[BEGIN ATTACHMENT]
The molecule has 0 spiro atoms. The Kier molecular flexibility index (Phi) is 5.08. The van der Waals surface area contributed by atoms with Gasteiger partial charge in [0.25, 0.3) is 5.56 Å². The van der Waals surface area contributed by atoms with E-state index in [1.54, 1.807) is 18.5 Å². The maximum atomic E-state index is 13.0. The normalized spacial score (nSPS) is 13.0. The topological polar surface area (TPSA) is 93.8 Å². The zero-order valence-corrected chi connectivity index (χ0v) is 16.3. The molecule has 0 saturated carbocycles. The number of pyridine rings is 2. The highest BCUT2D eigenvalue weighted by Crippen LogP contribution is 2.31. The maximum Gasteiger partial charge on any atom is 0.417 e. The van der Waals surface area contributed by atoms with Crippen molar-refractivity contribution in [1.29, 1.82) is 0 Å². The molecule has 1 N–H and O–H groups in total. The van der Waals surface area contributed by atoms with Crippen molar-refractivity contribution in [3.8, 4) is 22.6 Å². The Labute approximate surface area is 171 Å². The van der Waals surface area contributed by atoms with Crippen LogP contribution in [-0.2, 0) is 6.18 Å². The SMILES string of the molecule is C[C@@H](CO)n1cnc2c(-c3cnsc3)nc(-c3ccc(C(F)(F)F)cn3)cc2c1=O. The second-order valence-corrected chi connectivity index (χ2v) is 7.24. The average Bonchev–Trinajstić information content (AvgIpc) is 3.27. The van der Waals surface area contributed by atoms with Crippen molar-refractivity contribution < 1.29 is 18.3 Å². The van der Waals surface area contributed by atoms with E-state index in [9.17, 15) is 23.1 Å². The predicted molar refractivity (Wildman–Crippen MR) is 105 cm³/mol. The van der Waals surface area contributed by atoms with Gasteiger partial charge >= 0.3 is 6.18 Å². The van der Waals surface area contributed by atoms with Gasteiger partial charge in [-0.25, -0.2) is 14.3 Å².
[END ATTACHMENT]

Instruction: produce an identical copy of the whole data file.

The molecule has 0 spiro atoms. The Kier molecular flexibility index (Phi) is 5.08. The van der Waals surface area contributed by atoms with Gasteiger partial charge in [0.25, 0.3) is 5.56 Å². The van der Waals surface area contributed by atoms with E-state index in [1.54, 1.807) is 18.5 Å². The maximum atomic E-state index is 13.0. The normalized spacial score (nSPS) is 13.0. The topological polar surface area (TPSA) is 93.8 Å². The zero-order valence-corrected chi connectivity index (χ0v) is 16.3. The molecule has 0 saturated carbocycles. The number of pyridine rings is 2. The highest BCUT2D eigenvalue weighted by Crippen LogP contribution is 2.31. The maximum Gasteiger partial charge on any atom is 0.417 e. The van der Waals surface area contributed by atoms with Crippen molar-refractivity contribution in [1.29, 1.82) is 0 Å². The molecule has 1 N–H and O–H groups in total. The van der Waals surface area contributed by atoms with Crippen molar-refractivity contribution in [3.8, 4) is 22.6 Å². The Labute approximate surface area is 171 Å². The van der Waals surface area contributed by atoms with Crippen LogP contribution in [-0.2, 0) is 6.18 Å². The SMILES string of the molecule is C[C@@H](CO)n1cnc2c(-c3cnsc3)nc(-c3ccc(C(F)(F)F)cn3)cc2c1=O. The second-order valence-corrected chi connectivity index (χ2v) is 7.24. The average Bonchev–Trinajstić information content (AvgIpc) is 3.27. The van der Waals surface area contributed by atoms with Crippen molar-refractivity contribution < 1.29 is 18.3 Å². The van der Waals surface area contributed by atoms with E-state index in [9.17, 15) is 23.1 Å². The predicted molar refractivity (Wildman–Crippen MR) is 105 cm³/mol. The van der Waals surface area contributed by atoms with Gasteiger partial charge >= 0.3 is 6.18 Å². The van der Waals surface area contributed by atoms with Gasteiger partial charge in [-0.25, -0.2) is 14.3 Å².